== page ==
How Machine Learning enables edge computing

This post is the transcript of an informational video I created. You can find the video at the bottom of the post.

With the maturing of IoT technology, we can cover the world in sensors, and give computers access to the physical world in a way that just wasn’t possible before.

Here’s an example. You have a factory, with lots of machines designed to assemble a widget. From time to time, one of these machines breaks, disrupting production and leaving you with a big headache. Having heard of “predictive maintenance”, you decide to place sensors all over the production line. These sensor collect data continuously.

The data collected by the sensors is very often not easily understood by humans. We just don’t deal very well with high-dimensional mathematics. Luckily, we have computers, and we have figured out many techniques to teach them to recognize patterns in high-dimensional, complex data. This set of techniques go under the name of “Machine Learning”.

With Machine Learning, experts can create automated systems that can alert you when something in the production line is not behaving as it should, allowing you to schedule timely repairs, saving money and preventing headaches.

But this is not the end of the story.

In a typical setup, the automated system lives on a server, and receives a continuous stream of raw data directly from the sensors on the production line. This comes at a very high cost, because of the sheer amount of data being continuously produced, moved, crunched and stored. A solution to this problem is to move intelligence from the central server towards the sensors, a paradigm known as “Edge computing”.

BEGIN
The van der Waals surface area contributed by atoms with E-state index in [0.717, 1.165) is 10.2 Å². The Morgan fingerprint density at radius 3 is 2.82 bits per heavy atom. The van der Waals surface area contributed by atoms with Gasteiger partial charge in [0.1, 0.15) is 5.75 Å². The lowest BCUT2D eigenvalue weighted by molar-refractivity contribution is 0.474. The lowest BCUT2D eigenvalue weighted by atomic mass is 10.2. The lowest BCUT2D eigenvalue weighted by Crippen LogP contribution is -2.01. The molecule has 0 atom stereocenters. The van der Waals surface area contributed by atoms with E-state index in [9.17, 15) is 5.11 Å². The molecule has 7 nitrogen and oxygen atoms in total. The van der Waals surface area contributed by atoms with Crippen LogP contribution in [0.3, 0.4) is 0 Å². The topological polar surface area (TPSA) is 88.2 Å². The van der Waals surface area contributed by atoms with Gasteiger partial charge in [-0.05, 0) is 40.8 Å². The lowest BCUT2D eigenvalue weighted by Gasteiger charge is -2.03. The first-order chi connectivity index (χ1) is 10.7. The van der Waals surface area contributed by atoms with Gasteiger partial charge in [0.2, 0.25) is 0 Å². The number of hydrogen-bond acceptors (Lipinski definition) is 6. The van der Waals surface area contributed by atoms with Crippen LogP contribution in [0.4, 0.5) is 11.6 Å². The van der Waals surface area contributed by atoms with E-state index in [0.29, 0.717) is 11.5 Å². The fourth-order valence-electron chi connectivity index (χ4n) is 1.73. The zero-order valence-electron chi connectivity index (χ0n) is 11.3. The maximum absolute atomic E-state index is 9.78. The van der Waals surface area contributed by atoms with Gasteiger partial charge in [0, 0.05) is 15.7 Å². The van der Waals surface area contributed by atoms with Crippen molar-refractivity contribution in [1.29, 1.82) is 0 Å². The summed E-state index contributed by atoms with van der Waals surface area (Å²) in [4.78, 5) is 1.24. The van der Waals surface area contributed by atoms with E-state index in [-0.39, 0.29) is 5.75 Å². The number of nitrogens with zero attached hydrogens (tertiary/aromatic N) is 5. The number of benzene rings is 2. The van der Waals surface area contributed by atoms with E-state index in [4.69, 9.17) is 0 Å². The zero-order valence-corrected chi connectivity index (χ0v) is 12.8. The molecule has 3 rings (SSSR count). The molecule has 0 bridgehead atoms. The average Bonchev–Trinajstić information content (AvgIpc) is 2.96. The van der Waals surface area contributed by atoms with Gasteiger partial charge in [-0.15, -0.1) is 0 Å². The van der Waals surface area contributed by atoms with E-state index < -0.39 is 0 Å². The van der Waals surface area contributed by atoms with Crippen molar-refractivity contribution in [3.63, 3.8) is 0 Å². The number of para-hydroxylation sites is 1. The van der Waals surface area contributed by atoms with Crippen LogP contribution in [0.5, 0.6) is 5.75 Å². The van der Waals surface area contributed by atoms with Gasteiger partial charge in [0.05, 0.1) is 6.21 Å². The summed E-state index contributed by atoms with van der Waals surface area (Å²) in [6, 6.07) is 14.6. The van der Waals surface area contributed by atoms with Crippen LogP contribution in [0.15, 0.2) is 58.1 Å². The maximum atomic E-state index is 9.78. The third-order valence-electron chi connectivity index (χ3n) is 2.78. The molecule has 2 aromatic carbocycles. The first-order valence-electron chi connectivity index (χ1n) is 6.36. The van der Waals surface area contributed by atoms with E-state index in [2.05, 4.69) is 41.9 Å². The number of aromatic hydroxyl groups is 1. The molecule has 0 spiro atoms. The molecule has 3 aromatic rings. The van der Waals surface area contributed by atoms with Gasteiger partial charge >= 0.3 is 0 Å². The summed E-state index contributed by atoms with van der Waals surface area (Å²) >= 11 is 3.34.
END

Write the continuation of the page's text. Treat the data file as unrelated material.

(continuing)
Instead of continuously sending raw data to a central powerful computer, we can put many small computers where the sensors live, and teach them to, in a way, “reduce the chatter”. That is, we can again use Machine Learning to make these small computers only send high-level, condensed information, and only when it matters.

The number of sensors in the world is about to grow from the order of billions to that of trillions. It is increasing much faster than our ability to deal with the data they generate. To fully harness the power of the huge sensor network we are building for our physical world, we must distribute intelligence in the network itself, make sensors smarter and able to decide what to communicate, when, and where to send the information.

If you have enjoyed this post, and you are looking for experts in the field of Machine Learning for the Internet of Things, check us out at foldAI, drop me an email, or contact me on LinkedIn